Merck's adenosine A2A antagonist was one of the more novel candidates for Parkinson's in Phase 3. Today is failed. This just highlights how special pimavanserin really is. Merck most certainly knows of Acadia...
Well, I think the press release would make you feel better because Merck went on to discuss just how tough Parkinson's is to treat. I walked away with an even bigger appreciation for what Acadia has done. It's so rare to see a true breakthrough medication. I know quite a bit about the 5HT2A mechanism that pimavanserin works through and there are reasons (neurological) to ponder whether it might actually have a positive impact on other disease symptoms because of it's method of action. It has been postulated that blocking 5HT2A results in a net increase of dopamine in certain brain regions. It should be mentioned that the adenosine A2A program also works by increasing dopamine in certain brain regions, but hitting the right regions/combinations is very tough.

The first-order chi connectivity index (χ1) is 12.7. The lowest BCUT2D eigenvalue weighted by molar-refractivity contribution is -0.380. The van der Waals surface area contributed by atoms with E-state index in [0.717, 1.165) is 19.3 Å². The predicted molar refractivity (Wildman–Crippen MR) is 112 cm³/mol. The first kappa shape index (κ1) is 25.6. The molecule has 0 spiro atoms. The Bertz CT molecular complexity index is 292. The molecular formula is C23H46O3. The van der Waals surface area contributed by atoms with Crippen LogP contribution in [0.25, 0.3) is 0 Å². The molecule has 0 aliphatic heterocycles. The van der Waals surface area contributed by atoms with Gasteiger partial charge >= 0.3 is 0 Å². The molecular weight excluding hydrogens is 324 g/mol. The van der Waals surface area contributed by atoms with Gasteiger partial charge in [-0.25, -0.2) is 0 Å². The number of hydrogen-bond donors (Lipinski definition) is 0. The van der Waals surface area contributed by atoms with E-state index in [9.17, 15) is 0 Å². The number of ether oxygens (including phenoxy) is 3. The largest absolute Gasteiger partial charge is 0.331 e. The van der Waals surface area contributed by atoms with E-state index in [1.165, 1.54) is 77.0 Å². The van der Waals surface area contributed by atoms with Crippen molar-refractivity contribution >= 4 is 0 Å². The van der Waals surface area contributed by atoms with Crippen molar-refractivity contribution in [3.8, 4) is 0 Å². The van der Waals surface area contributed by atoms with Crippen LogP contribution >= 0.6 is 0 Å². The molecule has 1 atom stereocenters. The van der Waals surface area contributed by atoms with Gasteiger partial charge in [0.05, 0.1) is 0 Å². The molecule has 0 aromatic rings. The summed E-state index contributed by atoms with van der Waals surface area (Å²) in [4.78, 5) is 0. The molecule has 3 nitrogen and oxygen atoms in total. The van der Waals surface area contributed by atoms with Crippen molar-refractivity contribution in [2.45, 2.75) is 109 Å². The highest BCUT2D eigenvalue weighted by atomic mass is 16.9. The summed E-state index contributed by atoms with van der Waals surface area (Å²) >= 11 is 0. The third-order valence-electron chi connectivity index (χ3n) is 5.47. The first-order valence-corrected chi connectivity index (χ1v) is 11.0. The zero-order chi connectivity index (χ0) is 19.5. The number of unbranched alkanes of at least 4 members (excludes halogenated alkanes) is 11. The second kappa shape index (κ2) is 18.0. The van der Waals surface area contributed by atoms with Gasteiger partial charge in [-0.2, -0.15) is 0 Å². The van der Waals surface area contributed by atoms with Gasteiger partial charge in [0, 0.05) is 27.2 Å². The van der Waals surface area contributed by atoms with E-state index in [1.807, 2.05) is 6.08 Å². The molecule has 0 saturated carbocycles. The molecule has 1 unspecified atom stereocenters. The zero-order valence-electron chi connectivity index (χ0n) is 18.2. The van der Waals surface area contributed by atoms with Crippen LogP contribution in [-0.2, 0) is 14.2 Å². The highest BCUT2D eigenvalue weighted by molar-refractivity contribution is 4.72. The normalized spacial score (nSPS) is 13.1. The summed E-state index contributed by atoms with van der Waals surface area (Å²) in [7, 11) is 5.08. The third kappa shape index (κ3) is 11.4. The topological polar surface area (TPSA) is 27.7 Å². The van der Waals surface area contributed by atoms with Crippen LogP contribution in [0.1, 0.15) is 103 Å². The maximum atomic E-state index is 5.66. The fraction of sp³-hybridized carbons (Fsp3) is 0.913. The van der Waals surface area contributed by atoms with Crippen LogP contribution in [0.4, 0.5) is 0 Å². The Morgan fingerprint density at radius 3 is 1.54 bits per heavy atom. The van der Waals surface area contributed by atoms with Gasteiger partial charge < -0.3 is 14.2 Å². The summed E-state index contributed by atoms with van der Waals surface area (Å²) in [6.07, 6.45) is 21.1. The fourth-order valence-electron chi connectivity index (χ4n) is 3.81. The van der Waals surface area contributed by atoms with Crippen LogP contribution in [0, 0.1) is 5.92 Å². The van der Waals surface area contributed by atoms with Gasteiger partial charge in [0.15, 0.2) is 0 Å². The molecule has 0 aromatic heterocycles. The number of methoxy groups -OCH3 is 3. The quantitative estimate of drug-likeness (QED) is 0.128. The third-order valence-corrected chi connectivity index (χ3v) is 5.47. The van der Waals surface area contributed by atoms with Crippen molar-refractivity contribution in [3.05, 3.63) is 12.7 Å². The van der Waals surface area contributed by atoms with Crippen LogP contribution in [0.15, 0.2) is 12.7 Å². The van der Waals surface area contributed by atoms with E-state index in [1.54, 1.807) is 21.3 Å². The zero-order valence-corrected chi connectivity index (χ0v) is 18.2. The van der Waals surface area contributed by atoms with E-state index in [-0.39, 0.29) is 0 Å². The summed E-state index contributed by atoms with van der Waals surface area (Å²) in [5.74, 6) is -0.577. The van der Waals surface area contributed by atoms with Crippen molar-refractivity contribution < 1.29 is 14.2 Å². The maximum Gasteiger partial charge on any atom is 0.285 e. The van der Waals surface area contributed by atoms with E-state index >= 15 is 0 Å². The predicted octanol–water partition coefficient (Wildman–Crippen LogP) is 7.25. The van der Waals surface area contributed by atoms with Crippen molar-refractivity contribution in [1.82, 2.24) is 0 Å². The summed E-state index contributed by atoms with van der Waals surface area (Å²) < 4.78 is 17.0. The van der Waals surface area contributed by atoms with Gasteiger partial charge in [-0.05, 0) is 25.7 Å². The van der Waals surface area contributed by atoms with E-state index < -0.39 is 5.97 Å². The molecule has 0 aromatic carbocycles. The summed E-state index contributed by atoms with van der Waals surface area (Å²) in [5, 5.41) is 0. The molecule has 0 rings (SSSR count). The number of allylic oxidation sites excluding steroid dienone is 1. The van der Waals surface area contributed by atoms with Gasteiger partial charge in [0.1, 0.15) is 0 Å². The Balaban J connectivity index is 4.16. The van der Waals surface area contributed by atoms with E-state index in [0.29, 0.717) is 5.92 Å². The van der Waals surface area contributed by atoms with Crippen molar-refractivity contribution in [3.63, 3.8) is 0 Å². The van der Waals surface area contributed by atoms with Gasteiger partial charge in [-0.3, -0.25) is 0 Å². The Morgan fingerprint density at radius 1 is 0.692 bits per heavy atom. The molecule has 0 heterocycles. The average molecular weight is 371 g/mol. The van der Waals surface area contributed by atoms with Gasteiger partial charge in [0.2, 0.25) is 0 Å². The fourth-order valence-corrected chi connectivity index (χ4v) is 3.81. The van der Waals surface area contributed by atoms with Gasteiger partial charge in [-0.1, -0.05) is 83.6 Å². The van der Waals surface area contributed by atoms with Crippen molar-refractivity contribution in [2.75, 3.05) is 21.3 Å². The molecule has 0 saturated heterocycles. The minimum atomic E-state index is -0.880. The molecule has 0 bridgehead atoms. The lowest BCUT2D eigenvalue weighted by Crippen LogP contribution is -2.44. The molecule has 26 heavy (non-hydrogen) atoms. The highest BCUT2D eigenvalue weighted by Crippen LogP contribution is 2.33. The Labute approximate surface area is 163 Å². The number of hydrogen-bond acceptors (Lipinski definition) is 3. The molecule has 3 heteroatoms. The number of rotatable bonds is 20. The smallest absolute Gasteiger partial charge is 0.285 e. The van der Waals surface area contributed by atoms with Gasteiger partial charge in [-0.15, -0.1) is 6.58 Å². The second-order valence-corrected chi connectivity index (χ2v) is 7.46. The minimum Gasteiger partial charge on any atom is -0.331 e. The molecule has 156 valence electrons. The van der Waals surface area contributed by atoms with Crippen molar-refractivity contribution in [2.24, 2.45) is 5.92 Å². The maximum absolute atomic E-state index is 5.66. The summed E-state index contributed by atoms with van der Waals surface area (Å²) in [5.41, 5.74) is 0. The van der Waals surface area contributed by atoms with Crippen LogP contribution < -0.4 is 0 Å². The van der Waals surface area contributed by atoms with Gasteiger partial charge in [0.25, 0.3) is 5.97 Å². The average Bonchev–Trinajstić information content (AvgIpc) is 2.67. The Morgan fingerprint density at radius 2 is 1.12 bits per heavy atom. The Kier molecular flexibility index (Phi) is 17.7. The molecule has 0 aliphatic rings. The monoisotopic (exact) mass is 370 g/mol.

Pimavanserin is simply starting to look special. I'm really looking forward to more data releases as it may be that the story is more exciting than we realize. It's possible that PDP is just the beginning in Parkinson's disease. Also, the ADP side is just crazy. I've been investing for so long now and I still can't wrap my head around the potential opportunity here.
So yes, I get why you were feeling bad for the patients and I always feel that way too. However, it's all just making me see pimavanserin as being that much more significant. Breakthrough....that's such a rare word....it hasn't happened in CNS in many years.